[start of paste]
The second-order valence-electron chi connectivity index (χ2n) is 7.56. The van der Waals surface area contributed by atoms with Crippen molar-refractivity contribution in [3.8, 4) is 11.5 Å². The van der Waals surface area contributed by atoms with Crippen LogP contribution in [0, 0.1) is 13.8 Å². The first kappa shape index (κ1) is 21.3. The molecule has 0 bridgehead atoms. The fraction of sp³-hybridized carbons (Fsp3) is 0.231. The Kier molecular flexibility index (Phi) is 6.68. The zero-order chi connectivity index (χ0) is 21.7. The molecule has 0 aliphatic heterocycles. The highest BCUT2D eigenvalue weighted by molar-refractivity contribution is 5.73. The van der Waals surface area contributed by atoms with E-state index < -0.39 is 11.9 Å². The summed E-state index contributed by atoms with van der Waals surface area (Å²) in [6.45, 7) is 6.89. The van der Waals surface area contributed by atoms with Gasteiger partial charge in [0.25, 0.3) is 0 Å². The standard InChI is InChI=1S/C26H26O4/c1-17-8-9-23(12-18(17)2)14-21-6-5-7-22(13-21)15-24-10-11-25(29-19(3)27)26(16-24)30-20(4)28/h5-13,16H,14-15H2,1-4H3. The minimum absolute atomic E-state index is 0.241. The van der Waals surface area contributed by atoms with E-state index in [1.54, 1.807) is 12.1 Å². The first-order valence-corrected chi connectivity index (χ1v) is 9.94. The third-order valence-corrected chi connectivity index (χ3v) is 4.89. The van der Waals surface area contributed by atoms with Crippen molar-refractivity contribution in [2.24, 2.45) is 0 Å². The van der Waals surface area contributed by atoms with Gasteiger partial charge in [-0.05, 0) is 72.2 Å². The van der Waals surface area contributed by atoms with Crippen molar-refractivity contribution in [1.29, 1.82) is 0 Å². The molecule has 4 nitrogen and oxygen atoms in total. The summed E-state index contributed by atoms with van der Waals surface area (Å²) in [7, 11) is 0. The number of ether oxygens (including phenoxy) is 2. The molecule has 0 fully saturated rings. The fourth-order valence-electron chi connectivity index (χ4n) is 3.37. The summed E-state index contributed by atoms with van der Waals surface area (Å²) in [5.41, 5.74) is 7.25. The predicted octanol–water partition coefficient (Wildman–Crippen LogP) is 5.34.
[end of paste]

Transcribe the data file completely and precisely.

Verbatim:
The second-order valence-electron chi connectivity index (χ2n) is 7.56. The van der Waals surface area contributed by atoms with Crippen molar-refractivity contribution in [3.8, 4) is 11.5 Å². The van der Waals surface area contributed by atoms with Crippen LogP contribution in [0, 0.1) is 13.8 Å². The first kappa shape index (κ1) is 21.3. The molecule has 0 bridgehead atoms. The fraction of sp³-hybridized carbons (Fsp3) is 0.231. The Kier molecular flexibility index (Phi) is 6.68. The zero-order chi connectivity index (χ0) is 21.7. The molecule has 0 aliphatic heterocycles. The highest BCUT2D eigenvalue weighted by molar-refractivity contribution is 5.73. The van der Waals surface area contributed by atoms with E-state index < -0.39 is 11.9 Å². The summed E-state index contributed by atoms with van der Waals surface area (Å²) in [6.45, 7) is 6.89. The van der Waals surface area contributed by atoms with Gasteiger partial charge in [0.25, 0.3) is 0 Å². The standard InChI is InChI=1S/C26H26O4/c1-17-8-9-23(12-18(17)2)14-21-6-5-7-22(13-21)15-24-10-11-25(29-19(3)27)26(16-24)30-20(4)28/h5-13,16H,14-15H2,1-4H3. The minimum absolute atomic E-state index is 0.241. The van der Waals surface area contributed by atoms with E-state index in [1.54, 1.807) is 12.1 Å². The first-order valence-corrected chi connectivity index (χ1v) is 9.94. The third-order valence-corrected chi connectivity index (χ3v) is 4.89. The van der Waals surface area contributed by atoms with Crippen molar-refractivity contribution in [2.24, 2.45) is 0 Å². The van der Waals surface area contributed by atoms with Gasteiger partial charge in [-0.05, 0) is 72.2 Å². The van der Waals surface area contributed by atoms with Crippen molar-refractivity contribution in [1.29, 1.82) is 0 Å². The molecule has 4 nitrogen and oxygen atoms in total. The summed E-state index contributed by atoms with van der Waals surface area (Å²) in [7, 11) is 0. The number of ether oxygens (including phenoxy) is 2. The molecule has 0 fully saturated rings. The fourth-order valence-electron chi connectivity index (χ4n) is 3.37. The summed E-state index contributed by atoms with van der Waals surface area (Å²) in [5.41, 5.74) is 7.25. The predicted octanol–water partition coefficient (Wildman–Crippen LogP) is 5.34.